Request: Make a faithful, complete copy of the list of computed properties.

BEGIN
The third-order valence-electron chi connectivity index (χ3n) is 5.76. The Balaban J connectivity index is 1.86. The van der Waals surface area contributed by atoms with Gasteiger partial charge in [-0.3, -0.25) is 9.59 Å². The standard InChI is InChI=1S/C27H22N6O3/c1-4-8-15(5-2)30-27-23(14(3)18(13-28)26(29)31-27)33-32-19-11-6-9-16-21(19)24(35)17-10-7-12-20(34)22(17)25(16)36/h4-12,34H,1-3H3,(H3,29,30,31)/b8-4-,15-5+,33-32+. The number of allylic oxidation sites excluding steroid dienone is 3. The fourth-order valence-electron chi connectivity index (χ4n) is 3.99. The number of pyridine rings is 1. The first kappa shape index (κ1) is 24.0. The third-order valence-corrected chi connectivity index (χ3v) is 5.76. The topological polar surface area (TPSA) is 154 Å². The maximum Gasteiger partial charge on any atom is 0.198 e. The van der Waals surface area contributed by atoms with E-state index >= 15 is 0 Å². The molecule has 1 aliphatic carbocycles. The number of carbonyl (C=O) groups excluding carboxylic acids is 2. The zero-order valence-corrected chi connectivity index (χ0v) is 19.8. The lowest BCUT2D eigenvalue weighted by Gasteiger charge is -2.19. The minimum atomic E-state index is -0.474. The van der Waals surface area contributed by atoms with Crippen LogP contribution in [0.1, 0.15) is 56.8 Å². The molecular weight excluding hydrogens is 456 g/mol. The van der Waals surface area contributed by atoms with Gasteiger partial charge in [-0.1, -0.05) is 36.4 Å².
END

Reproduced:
The third-order valence-electron chi connectivity index (χ3n) is 5.76. The Balaban J connectivity index is 1.86. The van der Waals surface area contributed by atoms with Gasteiger partial charge in [-0.3, -0.25) is 9.59 Å². The standard InChI is InChI=1S/C27H22N6O3/c1-4-8-15(5-2)30-27-23(14(3)18(13-28)26(29)31-27)33-32-19-11-6-9-16-21(19)24(35)17-10-7-12-20(34)22(17)25(16)36/h4-12,34H,1-3H3,(H3,29,30,31)/b8-4-,15-5+,33-32+. The number of allylic oxidation sites excluding steroid dienone is 3. The fourth-order valence-electron chi connectivity index (χ4n) is 3.99. The number of pyridine rings is 1. The first kappa shape index (κ1) is 24.0. The third-order valence-corrected chi connectivity index (χ3v) is 5.76. The topological polar surface area (TPSA) is 154 Å². The maximum Gasteiger partial charge on any atom is 0.198 e. The van der Waals surface area contributed by atoms with E-state index >= 15 is 0 Å². The molecule has 1 aliphatic carbocycles. The number of carbonyl (C=O) groups excluding carboxylic acids is 2. The zero-order valence-corrected chi connectivity index (χ0v) is 19.8. The lowest BCUT2D eigenvalue weighted by Gasteiger charge is -2.19. The minimum atomic E-state index is -0.474. The van der Waals surface area contributed by atoms with Crippen LogP contribution in [0.1, 0.15) is 56.8 Å². The molecular weight excluding hydrogens is 456 g/mol. The van der Waals surface area contributed by atoms with Gasteiger partial charge in [-0.1, -0.05) is 36.4 Å².